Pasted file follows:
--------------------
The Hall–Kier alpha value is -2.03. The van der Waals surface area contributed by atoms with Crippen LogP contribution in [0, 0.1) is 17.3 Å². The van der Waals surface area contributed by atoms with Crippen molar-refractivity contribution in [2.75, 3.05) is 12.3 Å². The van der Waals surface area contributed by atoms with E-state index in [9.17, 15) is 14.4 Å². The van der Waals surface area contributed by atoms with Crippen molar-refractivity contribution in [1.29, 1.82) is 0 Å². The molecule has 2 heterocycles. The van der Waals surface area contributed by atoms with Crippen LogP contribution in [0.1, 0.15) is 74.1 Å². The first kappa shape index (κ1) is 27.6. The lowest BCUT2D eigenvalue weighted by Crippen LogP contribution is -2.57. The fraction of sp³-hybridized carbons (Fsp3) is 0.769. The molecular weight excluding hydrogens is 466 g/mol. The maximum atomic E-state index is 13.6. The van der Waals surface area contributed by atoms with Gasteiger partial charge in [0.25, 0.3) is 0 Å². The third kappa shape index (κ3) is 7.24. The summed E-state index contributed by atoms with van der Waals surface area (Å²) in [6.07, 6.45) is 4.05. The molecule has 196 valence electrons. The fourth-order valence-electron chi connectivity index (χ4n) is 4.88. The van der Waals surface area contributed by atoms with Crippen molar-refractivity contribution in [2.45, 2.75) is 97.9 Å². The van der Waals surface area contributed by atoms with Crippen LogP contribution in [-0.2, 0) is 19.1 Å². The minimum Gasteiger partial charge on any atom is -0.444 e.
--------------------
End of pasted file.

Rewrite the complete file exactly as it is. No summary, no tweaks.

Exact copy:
The Hall–Kier alpha value is -2.03. The van der Waals surface area contributed by atoms with Crippen LogP contribution in [0, 0.1) is 17.3 Å². The van der Waals surface area contributed by atoms with Crippen molar-refractivity contribution in [2.75, 3.05) is 12.3 Å². The van der Waals surface area contributed by atoms with E-state index in [9.17, 15) is 14.4 Å². The van der Waals surface area contributed by atoms with Crippen molar-refractivity contribution in [1.29, 1.82) is 0 Å². The molecule has 2 heterocycles. The van der Waals surface area contributed by atoms with Crippen LogP contribution in [0.1, 0.15) is 74.1 Å². The first kappa shape index (κ1) is 27.6. The lowest BCUT2D eigenvalue weighted by Crippen LogP contribution is -2.57. The fraction of sp³-hybridized carbons (Fsp3) is 0.769. The molecular weight excluding hydrogens is 466 g/mol. The maximum atomic E-state index is 13.6. The van der Waals surface area contributed by atoms with Gasteiger partial charge in [0.25, 0.3) is 0 Å². The third kappa shape index (κ3) is 7.24. The summed E-state index contributed by atoms with van der Waals surface area (Å²) in [6.07, 6.45) is 4.05. The molecule has 196 valence electrons. The fourth-order valence-electron chi connectivity index (χ4n) is 4.88. The van der Waals surface area contributed by atoms with Crippen molar-refractivity contribution in [2.45, 2.75) is 97.9 Å². The van der Waals surface area contributed by atoms with Crippen LogP contribution in [-0.2, 0) is 19.1 Å². The minimum Gasteiger partial charge on any atom is -0.444 e.